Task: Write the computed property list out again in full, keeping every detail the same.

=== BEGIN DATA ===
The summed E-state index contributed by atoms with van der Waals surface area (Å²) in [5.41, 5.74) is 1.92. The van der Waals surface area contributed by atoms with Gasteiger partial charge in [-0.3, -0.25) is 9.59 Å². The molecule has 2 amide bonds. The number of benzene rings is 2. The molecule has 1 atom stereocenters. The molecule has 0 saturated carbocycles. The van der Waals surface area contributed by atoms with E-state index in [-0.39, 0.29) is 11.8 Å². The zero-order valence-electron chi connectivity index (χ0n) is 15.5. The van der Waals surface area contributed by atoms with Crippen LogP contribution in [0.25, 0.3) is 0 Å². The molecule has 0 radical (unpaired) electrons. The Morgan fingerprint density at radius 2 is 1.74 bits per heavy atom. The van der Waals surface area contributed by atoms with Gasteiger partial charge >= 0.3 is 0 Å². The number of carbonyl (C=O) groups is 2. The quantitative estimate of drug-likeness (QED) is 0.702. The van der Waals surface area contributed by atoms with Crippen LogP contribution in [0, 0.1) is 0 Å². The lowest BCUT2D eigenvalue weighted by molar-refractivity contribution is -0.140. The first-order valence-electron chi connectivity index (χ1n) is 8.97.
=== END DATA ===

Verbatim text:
The summed E-state index contributed by atoms with van der Waals surface area (Å²) in [5.41, 5.74) is 1.92. The van der Waals surface area contributed by atoms with Gasteiger partial charge in [-0.3, -0.25) is 9.59 Å². The molecule has 2 amide bonds. The number of benzene rings is 2. The molecule has 1 atom stereocenters. The molecule has 0 saturated carbocycles. The van der Waals surface area contributed by atoms with E-state index in [-0.39, 0.29) is 11.8 Å². The zero-order valence-electron chi connectivity index (χ0n) is 15.5. The van der Waals surface area contributed by atoms with Crippen LogP contribution in [0.25, 0.3) is 0 Å². The molecule has 0 radical (unpaired) electrons. The Morgan fingerprint density at radius 2 is 1.74 bits per heavy atom. The van der Waals surface area contributed by atoms with Gasteiger partial charge >= 0.3 is 0 Å². The number of carbonyl (C=O) groups is 2. The quantitative estimate of drug-likeness (QED) is 0.702. The van der Waals surface area contributed by atoms with Crippen LogP contribution in [0, 0.1) is 0 Å². The lowest BCUT2D eigenvalue weighted by molar-refractivity contribution is -0.140. The first-order valence-electron chi connectivity index (χ1n) is 8.97.